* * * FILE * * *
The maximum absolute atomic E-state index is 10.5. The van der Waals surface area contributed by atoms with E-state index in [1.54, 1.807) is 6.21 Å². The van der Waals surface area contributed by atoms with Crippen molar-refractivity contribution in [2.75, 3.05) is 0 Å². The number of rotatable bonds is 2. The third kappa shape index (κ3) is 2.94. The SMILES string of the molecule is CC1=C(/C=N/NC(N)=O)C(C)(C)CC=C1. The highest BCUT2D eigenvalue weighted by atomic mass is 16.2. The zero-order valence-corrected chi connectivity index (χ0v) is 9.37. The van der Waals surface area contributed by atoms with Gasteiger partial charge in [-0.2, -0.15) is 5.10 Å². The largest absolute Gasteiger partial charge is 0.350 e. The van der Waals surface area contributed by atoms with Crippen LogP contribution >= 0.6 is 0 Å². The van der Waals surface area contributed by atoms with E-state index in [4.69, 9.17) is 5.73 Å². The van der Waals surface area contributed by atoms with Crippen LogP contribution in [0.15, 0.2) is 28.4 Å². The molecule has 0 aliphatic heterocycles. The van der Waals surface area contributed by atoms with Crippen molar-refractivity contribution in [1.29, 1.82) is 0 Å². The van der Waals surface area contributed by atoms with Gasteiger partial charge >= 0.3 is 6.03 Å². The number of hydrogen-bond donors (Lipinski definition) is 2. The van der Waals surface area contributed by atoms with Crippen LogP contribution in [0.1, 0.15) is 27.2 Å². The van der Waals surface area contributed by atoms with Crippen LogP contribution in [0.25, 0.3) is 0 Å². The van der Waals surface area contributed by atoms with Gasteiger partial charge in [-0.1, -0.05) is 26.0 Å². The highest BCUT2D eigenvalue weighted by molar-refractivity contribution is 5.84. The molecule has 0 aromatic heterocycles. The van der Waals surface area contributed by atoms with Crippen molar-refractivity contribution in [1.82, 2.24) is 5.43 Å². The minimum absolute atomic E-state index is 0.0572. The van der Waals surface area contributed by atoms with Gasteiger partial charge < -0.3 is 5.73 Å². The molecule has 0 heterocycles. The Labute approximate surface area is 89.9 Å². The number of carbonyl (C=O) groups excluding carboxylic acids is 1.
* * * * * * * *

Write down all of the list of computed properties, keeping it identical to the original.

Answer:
The maximum absolute atomic E-state index is 10.5. The van der Waals surface area contributed by atoms with E-state index in [1.54, 1.807) is 6.21 Å². The van der Waals surface area contributed by atoms with Crippen molar-refractivity contribution in [2.75, 3.05) is 0 Å². The number of rotatable bonds is 2. The third kappa shape index (κ3) is 2.94. The SMILES string of the molecule is CC1=C(/C=N/NC(N)=O)C(C)(C)CC=C1. The highest BCUT2D eigenvalue weighted by atomic mass is 16.2. The zero-order valence-corrected chi connectivity index (χ0v) is 9.37. The van der Waals surface area contributed by atoms with Gasteiger partial charge in [-0.2, -0.15) is 5.10 Å². The largest absolute Gasteiger partial charge is 0.350 e. The van der Waals surface area contributed by atoms with Crippen LogP contribution >= 0.6 is 0 Å². The van der Waals surface area contributed by atoms with E-state index in [4.69, 9.17) is 5.73 Å². The van der Waals surface area contributed by atoms with Crippen LogP contribution in [0.15, 0.2) is 28.4 Å². The molecule has 0 aliphatic heterocycles. The van der Waals surface area contributed by atoms with Crippen molar-refractivity contribution in [1.29, 1.82) is 0 Å². The van der Waals surface area contributed by atoms with Gasteiger partial charge >= 0.3 is 6.03 Å². The number of hydrogen-bond donors (Lipinski definition) is 2. The van der Waals surface area contributed by atoms with Crippen LogP contribution in [0.1, 0.15) is 27.2 Å². The van der Waals surface area contributed by atoms with Crippen LogP contribution in [0.25, 0.3) is 0 Å². The van der Waals surface area contributed by atoms with Gasteiger partial charge in [-0.1, -0.05) is 26.0 Å². The highest BCUT2D eigenvalue weighted by molar-refractivity contribution is 5.84. The molecule has 0 aromatic heterocycles. The van der Waals surface area contributed by atoms with Crippen molar-refractivity contribution in [1.82, 2.24) is 5.43 Å². The minimum absolute atomic E-state index is 0.0572. The van der Waals surface area contributed by atoms with Gasteiger partial charge < -0.3 is 5.73 Å². The molecule has 0 heterocycles. The Labute approximate surface area is 89.9 Å². The number of carbonyl (C=O) groups excluding carboxylic acids is 1.